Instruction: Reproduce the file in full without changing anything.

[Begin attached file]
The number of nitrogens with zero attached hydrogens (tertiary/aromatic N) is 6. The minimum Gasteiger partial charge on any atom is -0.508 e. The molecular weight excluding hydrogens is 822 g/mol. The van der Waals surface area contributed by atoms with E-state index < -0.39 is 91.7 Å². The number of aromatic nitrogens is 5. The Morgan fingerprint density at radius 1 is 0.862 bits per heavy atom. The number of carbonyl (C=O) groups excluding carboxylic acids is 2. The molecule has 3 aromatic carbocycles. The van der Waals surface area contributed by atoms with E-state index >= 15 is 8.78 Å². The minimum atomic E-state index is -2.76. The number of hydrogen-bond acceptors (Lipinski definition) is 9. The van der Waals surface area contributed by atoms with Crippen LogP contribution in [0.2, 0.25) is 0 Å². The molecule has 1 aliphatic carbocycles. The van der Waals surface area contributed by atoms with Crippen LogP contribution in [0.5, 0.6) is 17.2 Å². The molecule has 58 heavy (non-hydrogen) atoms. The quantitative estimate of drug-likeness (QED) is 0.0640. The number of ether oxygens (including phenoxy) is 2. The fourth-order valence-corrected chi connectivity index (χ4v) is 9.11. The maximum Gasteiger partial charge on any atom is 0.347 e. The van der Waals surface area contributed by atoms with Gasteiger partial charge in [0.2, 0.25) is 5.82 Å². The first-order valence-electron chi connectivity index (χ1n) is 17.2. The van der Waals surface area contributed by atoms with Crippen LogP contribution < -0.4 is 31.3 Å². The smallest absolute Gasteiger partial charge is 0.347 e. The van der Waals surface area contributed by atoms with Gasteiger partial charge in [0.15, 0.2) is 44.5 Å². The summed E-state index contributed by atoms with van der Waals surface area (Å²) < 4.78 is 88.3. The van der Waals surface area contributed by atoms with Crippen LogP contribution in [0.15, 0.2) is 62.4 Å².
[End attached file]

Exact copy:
The number of nitrogens with zero attached hydrogens (tertiary/aromatic N) is 6. The minimum Gasteiger partial charge on any atom is -0.508 e. The molecular weight excluding hydrogens is 822 g/mol. The van der Waals surface area contributed by atoms with E-state index < -0.39 is 91.7 Å². The number of aromatic nitrogens is 5. The Morgan fingerprint density at radius 1 is 0.862 bits per heavy atom. The number of carbonyl (C=O) groups excluding carboxylic acids is 2. The molecule has 3 aromatic carbocycles. The van der Waals surface area contributed by atoms with E-state index >= 15 is 8.78 Å². The minimum atomic E-state index is -2.76. The number of hydrogen-bond acceptors (Lipinski definition) is 9. The van der Waals surface area contributed by atoms with Crippen LogP contribution in [0.2, 0.25) is 0 Å². The molecule has 1 aliphatic carbocycles. The van der Waals surface area contributed by atoms with Crippen LogP contribution in [0.5, 0.6) is 17.2 Å². The molecule has 58 heavy (non-hydrogen) atoms. The quantitative estimate of drug-likeness (QED) is 0.0640. The number of ether oxygens (including phenoxy) is 2. The fourth-order valence-corrected chi connectivity index (χ4v) is 9.11. The maximum Gasteiger partial charge on any atom is 0.347 e. The van der Waals surface area contributed by atoms with Gasteiger partial charge in [0.2, 0.25) is 5.82 Å². The first-order valence-electron chi connectivity index (χ1n) is 17.2. The van der Waals surface area contributed by atoms with Crippen LogP contribution < -0.4 is 31.3 Å². The smallest absolute Gasteiger partial charge is 0.347 e. The van der Waals surface area contributed by atoms with Gasteiger partial charge in [0.15, 0.2) is 44.5 Å². The summed E-state index contributed by atoms with van der Waals surface area (Å²) < 4.78 is 88.3. The van der Waals surface area contributed by atoms with Crippen LogP contribution in [0.15, 0.2) is 62.4 Å².